"Wow!" said former Nevada Gaming Commission Chairman Bill Curran.

"I just spent a week bicycle riding through the south of France, and this is just like being there," said International Game Technology Chairman Charles Mathewson.

"I walked in and said, 'Fantastic!"' added Gov. Kenny Guinn.

An estimated 2,000 of the resort's 3,000 rooms were filled on opening night. Starting today, and through Labor Day weekend, Paris Las Vegas will be sold out.

For the past year, as the resort's exterior has gradually taken shape, its faithfully executed replicas of exquisite Parisian architectural landmarks beckoned invitingly, creating a sense of anticipation that built as opening night approached.

Opening ceremonies began at 9:42 p.m. -- 11 minutes behind schedule, thanks to a stubborn breeze -- as the lights on the real Eiffel Tower were extinguished by the great-grandson of its designer just as dawn broke on Paris. With a sudden concussion, fireworks shot into the sky, lighting the Paris landmark's new sister on Las Vegas Boulevard.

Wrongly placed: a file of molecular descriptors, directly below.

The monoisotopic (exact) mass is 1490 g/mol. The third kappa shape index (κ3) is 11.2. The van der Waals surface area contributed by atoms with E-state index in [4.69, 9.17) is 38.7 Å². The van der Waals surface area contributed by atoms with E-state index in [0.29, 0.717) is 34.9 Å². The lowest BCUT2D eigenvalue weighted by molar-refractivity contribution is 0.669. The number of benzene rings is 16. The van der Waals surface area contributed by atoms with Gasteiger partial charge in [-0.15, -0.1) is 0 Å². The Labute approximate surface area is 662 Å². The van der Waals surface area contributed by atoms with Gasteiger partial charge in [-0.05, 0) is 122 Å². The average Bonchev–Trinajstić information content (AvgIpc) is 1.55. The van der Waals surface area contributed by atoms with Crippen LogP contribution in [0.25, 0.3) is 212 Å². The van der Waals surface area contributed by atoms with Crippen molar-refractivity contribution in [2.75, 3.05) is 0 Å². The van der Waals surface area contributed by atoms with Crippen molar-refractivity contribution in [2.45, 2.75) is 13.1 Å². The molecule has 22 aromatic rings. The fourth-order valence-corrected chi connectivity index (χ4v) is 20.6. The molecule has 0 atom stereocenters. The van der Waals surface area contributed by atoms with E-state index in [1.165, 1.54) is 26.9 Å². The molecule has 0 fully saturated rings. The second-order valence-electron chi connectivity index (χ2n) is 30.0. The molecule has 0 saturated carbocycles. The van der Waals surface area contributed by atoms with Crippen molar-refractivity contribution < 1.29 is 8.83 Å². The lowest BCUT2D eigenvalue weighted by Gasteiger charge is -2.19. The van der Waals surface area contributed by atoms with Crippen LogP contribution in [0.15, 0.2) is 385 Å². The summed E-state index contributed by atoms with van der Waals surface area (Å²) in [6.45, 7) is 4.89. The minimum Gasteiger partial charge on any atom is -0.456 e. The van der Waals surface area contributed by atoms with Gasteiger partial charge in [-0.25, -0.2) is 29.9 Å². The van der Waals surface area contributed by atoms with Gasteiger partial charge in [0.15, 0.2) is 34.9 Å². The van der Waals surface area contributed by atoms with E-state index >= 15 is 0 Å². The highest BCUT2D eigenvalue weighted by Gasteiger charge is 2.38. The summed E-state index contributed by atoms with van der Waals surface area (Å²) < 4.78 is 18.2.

French actress Catherine Deneuve then threw a switch turning on the lights illuminating the Las Vegas tower.

While fireworks danced about the tower, the Bellagio's trademark fountain show was starting next door -- but, for perhaps the first time in its history, few people were paying any attention.

Like Bellagio, Mandalay Bay and the Venetian, the other new mega-resorts that have opened on the Strip in the past 11 months, Paris Las Vegas exemplifies a spiritually enriching trend in Las Vegas hotel-casino design that plays on the universal desire for excape from the mundane, workaday world, promising to whisk visitors away on a romantic escape.

"If you find yourself magically transported to France, we've done our job," said Paul Pusateri, president of the new hotel-casino and its sister resort, Bally's Las Vegas.

The effect begins with the exterior of the project, where intricately detailed re-creations of such icons as the Paris Opera House, the Arc de Triomphe and the Louvre attract the eye and stimulate the senses.